Heath himself undoubtedly felt that his triumph in taking Britain into the Community represented not only a great success but a permanent one too, the end of a process that so many of his wartime generation, just like their European contemporaries, saw as the unfinished business of the Second World War – Jenkins, Healey and Crosland on one side, Heath, Barber and Whitelaw on the other. Hence his utter contempt for Harold Wilson’s caving in to the Labour left’s demand for a renegotiation of the entry terms and a referendum; hence the enthusiasm with which he campaigned in that referendum when it came in 1975. British membership of the Community was thereby confirmed – and has never been challenged from within the political mainstream ever since. Yet, this was all achieved more by default than through British conversion to the European idea: the ‘full-hearted consent of the British people’ for the entry terms -which he had promised to achieve - was not exactly delivered by the extremely tight Commons majorities secured for the European Communities Bill, and the substantial referendum majority of 1975 was as much due to the malodorous alliance of political extremists who campaigned for a ‘No’ vote as to full-hearted support for a ‘Yes’.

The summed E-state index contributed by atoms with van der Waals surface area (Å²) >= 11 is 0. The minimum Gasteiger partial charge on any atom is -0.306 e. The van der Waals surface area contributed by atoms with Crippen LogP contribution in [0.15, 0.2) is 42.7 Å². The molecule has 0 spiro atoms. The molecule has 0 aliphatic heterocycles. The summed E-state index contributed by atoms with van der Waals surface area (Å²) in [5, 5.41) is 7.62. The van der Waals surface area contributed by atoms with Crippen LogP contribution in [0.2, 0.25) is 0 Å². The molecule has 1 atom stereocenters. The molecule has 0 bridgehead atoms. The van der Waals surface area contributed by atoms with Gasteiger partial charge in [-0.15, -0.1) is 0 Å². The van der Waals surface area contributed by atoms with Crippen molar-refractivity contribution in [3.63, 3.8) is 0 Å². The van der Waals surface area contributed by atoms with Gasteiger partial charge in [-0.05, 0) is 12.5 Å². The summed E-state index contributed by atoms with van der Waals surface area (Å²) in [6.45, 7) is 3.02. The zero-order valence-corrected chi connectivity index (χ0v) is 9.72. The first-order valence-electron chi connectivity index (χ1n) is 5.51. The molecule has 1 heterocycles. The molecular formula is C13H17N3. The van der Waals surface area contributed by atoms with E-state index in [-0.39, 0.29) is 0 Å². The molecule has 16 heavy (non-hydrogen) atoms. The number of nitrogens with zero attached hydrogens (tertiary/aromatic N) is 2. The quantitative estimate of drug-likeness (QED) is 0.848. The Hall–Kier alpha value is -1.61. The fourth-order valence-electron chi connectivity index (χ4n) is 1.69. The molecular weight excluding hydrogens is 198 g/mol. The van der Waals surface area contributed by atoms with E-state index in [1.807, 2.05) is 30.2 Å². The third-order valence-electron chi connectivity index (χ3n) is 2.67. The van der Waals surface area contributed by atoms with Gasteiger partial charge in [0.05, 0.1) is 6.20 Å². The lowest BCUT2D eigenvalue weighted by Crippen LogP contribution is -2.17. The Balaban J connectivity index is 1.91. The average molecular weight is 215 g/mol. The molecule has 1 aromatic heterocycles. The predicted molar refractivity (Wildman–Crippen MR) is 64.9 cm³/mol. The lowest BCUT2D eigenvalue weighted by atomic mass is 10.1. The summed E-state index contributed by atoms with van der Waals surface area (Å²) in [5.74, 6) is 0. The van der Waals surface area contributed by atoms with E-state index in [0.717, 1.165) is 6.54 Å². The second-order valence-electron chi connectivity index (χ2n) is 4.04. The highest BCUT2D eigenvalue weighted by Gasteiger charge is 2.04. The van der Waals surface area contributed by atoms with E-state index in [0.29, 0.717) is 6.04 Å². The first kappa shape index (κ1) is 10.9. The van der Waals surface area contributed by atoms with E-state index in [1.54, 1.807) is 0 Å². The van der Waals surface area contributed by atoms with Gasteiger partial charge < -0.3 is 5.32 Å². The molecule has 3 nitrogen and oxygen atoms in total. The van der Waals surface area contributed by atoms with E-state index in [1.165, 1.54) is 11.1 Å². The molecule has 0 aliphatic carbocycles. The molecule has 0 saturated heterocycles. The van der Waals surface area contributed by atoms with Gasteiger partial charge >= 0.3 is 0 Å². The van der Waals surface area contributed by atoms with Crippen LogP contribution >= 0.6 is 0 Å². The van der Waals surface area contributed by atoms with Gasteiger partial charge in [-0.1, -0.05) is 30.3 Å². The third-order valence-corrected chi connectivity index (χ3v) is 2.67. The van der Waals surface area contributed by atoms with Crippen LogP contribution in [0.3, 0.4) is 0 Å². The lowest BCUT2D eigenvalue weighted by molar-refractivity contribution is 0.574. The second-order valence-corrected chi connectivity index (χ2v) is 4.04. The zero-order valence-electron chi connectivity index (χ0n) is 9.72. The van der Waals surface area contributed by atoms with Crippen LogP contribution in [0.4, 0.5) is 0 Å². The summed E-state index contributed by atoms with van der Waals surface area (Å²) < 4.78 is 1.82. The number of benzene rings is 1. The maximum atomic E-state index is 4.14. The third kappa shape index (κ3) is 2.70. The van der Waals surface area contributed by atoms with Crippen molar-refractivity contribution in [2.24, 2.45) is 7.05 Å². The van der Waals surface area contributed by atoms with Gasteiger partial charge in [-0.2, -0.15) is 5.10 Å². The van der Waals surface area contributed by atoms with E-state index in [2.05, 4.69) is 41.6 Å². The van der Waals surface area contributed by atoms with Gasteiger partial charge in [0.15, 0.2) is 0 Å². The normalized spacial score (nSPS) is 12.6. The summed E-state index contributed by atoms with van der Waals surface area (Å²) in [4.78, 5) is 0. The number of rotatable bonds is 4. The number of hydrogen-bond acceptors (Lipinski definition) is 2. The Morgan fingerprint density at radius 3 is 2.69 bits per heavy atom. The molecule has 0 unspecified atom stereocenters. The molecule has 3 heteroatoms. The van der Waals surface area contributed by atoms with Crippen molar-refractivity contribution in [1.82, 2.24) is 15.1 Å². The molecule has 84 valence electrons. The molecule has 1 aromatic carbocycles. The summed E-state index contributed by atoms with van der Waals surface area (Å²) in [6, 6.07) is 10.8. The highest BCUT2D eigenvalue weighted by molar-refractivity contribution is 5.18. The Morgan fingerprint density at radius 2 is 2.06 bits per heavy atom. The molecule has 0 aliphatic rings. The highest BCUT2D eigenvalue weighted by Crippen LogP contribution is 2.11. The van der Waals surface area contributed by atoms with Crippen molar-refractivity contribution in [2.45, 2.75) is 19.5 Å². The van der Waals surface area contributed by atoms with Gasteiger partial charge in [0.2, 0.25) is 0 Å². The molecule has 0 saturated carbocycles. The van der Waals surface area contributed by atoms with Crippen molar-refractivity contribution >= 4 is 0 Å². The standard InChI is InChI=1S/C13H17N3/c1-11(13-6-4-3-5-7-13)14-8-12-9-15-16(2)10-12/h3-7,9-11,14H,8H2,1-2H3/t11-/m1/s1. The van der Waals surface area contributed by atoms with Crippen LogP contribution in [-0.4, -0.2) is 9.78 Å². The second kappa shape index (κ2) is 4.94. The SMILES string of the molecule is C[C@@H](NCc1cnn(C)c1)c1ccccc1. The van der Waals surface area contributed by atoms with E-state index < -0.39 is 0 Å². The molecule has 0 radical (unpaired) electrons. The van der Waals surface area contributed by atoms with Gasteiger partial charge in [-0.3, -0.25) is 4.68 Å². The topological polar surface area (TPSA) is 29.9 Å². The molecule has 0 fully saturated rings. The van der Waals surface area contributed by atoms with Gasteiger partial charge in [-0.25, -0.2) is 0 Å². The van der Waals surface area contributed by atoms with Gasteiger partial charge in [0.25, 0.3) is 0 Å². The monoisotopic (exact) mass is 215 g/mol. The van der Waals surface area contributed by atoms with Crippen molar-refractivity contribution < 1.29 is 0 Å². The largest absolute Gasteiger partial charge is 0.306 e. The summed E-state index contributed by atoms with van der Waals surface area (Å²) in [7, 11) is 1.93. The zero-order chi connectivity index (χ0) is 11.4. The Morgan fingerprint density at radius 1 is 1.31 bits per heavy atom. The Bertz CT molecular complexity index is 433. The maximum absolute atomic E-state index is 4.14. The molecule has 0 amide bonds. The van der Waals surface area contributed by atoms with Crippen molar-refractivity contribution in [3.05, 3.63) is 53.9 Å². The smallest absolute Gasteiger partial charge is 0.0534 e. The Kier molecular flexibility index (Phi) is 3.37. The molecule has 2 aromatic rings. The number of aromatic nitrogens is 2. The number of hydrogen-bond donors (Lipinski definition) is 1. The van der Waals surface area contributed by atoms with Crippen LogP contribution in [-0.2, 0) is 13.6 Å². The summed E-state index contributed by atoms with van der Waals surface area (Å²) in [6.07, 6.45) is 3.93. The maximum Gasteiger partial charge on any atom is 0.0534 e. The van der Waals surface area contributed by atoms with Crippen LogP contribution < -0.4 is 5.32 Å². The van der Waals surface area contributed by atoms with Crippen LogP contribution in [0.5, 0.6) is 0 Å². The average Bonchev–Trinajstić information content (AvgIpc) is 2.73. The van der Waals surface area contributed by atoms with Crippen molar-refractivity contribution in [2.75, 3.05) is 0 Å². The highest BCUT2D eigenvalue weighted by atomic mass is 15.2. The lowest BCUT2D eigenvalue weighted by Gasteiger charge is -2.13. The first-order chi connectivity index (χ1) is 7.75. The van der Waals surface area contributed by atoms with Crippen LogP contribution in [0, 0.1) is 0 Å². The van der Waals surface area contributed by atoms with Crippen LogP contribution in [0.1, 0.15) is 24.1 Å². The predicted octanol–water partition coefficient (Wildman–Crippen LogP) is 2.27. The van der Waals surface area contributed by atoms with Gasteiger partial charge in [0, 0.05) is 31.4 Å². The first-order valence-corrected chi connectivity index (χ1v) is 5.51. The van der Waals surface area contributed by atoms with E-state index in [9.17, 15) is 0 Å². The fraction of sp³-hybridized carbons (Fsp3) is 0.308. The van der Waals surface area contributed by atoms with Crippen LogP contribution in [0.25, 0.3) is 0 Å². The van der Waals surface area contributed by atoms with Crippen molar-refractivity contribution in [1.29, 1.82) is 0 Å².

Here too Heath now seems more a transitional figure than one who achieved finality. I do not by this mean simply that he was both the last premier who campaigned to get in, and the first who had the actually more difficult task of working out how to behave as a Community member, though this was of course true. Heath’s personal faith had ensured that the Conservatives as a Party remained true to the European idea throughout the period of his leadership, and hence like the Liberals voted for all three of the applications to join the EEC, while most Labour MPs voted only for the second of the three, but against the first and third applications. When the Conservatives went into opposition in 1964 and began that wholesale review of every area of policy, Heath set up no study group on Europe; when asked why, he responded robustly that there was no need for further study, since everyone already knew what the policy was to be. It may indeed be that Heath’s finest hour in the European saga was when suppressing a Conservative debate on the issue in 1964-70, when the opposition could easily have been tempted to trawl for anti-European votes, as Labour did whenever out of office between 1960 and the mid-1980s. Both then and when Prime Minister after 1970, Heath banged on about the economic issues and underplayed the political ones when discussing Europe; back in 1962, when he was Britain’s chief European negotiator, he had insisted to the Canadian High Commissioner that Britain joining the EEC would make no appreciable difference to the Commonwealth, and during later debates he generally dismissed the political aspirations enshrined in the Treaty of Rome as all pretty nebulous and anyway something would only happen far in the future. To be fair to him, it was then an Economic Community that Britain joined, and he never argued against the idea that political harmonisation was anyway a desirable long-term goal for Europe, but it is surely significant that the British debate in that era was invariably about a ‘common market’, while in most other member states it was about a ‘community’. Now, we are of course two generations into that very future that was then so far away as to seem barely worth discussing, and the European project has moved way beyond what even its most fervent admirers can have hoped for in 1973. Yet British opinion has mainly refused to move with it in the way that Sir Edward’s own faith certainly did keep up with the developing European agenda during his long retirement.